Cirrhosis of the Liver
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A chronic hepatocellular disease with inflammation, necrosis, and fibrosis potentially leading to liver failure and/or cancer
- Predominant age: 40 to 50 years old
- Predominant sex: male > female; more women get cirrhosis from alcohol abuse.
- Ninth leading cause of death among U.S. adults
Etiology and Pathophysiology
- Chronic hepatitis C (26%)
- Alcohol abuse (21%)
- Hepatitis C with alcoholic liver disease (15%)
- Nonalcoholic steatohepatitis (NASH)/obesity (~10%)
- Hepatitis B plus hepatitis D infection (15%)
- Other: hemochromatosis, autoimmune hepatitis, primary biliary cirrhosis, secondary biliary cirrhosis, primary sclerosing cholangitis, Wilson disease, α1-antitrypsin deficiency, granulomatous disease (e.g., sarcoidosis); drug-induced liver disease (e.g., methotrexate, α-methyldopa, amiodarone); venous outflow obstruction (e.g., Budd-Chiari syndrome, veno-occlusive disease); chronic right-sided heart failure; tricuspid regurgitation; and rare genetic, metabolic, and infectious causes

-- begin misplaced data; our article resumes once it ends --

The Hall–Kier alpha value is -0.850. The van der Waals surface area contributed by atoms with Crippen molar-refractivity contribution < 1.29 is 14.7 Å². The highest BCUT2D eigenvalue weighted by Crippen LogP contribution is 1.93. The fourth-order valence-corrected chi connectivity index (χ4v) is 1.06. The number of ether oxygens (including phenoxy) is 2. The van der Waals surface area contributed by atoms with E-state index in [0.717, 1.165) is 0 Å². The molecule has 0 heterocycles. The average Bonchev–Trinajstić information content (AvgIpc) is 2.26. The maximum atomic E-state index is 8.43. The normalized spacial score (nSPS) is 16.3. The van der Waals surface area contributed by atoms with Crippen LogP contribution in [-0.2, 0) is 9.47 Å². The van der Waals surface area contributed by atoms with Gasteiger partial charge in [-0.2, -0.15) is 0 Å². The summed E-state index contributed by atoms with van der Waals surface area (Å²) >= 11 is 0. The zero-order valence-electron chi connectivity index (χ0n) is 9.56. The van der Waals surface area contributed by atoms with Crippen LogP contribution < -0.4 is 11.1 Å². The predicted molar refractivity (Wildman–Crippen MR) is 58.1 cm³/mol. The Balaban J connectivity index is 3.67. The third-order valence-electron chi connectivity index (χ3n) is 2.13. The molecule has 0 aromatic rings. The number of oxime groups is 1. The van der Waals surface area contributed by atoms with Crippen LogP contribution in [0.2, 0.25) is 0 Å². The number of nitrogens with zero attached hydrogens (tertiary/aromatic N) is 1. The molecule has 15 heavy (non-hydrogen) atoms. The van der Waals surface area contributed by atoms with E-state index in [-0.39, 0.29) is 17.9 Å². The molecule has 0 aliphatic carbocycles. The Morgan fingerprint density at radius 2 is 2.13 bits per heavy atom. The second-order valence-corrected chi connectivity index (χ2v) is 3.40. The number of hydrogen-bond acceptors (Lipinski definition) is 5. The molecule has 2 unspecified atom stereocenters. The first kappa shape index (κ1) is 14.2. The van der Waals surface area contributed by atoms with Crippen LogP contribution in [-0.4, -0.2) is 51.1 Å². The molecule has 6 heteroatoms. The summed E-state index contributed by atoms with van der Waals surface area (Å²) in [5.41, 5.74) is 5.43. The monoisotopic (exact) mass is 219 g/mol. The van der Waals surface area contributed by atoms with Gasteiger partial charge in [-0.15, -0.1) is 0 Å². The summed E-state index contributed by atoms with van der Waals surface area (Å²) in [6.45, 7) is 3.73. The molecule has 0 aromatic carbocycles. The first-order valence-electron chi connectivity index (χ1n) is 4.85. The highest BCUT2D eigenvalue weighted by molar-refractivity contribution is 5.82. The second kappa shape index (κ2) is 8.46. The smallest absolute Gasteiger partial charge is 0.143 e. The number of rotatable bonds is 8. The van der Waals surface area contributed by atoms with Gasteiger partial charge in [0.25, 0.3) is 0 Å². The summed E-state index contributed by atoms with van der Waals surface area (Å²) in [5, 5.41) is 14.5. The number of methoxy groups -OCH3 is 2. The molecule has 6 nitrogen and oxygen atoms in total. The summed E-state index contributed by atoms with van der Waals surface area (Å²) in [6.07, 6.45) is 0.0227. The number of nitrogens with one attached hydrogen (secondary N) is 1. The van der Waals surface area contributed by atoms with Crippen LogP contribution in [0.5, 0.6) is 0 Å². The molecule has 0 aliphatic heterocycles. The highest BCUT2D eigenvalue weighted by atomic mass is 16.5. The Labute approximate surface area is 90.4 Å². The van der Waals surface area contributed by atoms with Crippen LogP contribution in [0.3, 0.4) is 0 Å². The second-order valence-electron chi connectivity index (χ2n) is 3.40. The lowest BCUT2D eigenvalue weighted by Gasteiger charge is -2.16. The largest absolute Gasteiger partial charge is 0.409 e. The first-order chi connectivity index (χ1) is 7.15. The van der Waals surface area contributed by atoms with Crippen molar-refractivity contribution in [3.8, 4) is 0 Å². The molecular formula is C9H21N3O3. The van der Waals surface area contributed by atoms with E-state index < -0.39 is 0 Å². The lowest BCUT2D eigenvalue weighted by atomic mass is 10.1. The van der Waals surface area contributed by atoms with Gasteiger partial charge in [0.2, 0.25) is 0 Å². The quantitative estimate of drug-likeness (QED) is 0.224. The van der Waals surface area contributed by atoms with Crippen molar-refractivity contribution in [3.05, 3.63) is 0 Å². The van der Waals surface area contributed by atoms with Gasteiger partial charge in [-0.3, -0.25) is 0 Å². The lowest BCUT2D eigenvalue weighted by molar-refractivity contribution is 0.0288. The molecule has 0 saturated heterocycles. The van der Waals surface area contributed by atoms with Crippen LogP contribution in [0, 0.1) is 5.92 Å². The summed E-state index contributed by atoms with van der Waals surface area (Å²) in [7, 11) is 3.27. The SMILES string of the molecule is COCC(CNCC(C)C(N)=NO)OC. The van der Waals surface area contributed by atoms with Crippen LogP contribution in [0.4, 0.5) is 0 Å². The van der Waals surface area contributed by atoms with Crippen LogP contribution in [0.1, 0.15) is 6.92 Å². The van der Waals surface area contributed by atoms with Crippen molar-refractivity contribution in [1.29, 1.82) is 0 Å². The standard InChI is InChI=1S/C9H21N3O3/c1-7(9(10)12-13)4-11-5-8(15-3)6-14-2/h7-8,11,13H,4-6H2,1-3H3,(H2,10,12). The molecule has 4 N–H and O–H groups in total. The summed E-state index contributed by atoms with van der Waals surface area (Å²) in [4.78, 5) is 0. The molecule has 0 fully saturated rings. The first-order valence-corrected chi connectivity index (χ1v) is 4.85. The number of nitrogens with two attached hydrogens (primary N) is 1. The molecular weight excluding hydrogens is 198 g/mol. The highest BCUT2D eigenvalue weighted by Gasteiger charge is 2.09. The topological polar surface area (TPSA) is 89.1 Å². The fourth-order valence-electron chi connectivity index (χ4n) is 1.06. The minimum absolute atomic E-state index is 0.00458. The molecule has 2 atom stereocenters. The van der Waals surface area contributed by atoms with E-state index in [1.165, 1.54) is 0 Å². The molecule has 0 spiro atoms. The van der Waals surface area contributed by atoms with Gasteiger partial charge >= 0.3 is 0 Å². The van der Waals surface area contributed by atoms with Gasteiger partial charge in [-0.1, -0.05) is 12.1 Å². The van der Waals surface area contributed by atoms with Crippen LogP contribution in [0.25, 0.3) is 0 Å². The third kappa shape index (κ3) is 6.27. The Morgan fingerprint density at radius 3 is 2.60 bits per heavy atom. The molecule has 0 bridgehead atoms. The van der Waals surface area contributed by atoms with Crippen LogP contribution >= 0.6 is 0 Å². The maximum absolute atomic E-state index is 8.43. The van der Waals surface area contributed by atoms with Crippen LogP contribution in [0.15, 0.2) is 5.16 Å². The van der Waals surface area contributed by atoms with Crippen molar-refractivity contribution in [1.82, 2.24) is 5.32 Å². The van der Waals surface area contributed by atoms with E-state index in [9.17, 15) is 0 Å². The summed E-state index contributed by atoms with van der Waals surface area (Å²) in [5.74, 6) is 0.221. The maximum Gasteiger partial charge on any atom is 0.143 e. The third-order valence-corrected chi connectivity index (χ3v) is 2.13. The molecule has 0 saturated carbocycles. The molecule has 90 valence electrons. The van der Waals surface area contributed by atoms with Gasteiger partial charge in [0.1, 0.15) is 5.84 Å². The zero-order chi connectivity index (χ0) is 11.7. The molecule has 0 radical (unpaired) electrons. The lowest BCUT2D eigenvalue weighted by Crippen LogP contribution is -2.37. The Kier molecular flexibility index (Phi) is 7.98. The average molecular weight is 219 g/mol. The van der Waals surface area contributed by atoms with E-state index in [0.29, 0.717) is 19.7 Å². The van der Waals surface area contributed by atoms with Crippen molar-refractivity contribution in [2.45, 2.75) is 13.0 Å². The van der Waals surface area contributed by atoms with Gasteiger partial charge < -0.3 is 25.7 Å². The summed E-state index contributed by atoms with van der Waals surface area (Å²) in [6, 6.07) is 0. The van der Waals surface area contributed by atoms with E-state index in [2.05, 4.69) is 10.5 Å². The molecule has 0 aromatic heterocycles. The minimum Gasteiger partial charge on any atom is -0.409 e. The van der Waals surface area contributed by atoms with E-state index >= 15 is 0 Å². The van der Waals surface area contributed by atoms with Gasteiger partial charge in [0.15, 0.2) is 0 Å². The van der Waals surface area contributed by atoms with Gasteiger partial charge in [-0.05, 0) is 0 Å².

Hemochromatosis, Wilson disease, and α1-antitrypsin deficiency in adults are associated with cirrhosis.
Alcohol abuse, intravenous drug abuse, obesity, blood transfusion
- Mitigate risk factors (e.g., alcohol abuse); >80% of chronic liver disease is preventable.
- Limit alcohol consumption and advise weight loss in overweight or obese patients.
- Elevated BMI and alcohol have an additive effect on liver disease (1).
Commonly Associated Conditions
Diabetes, alcoholism, drug abuse, depression, obesity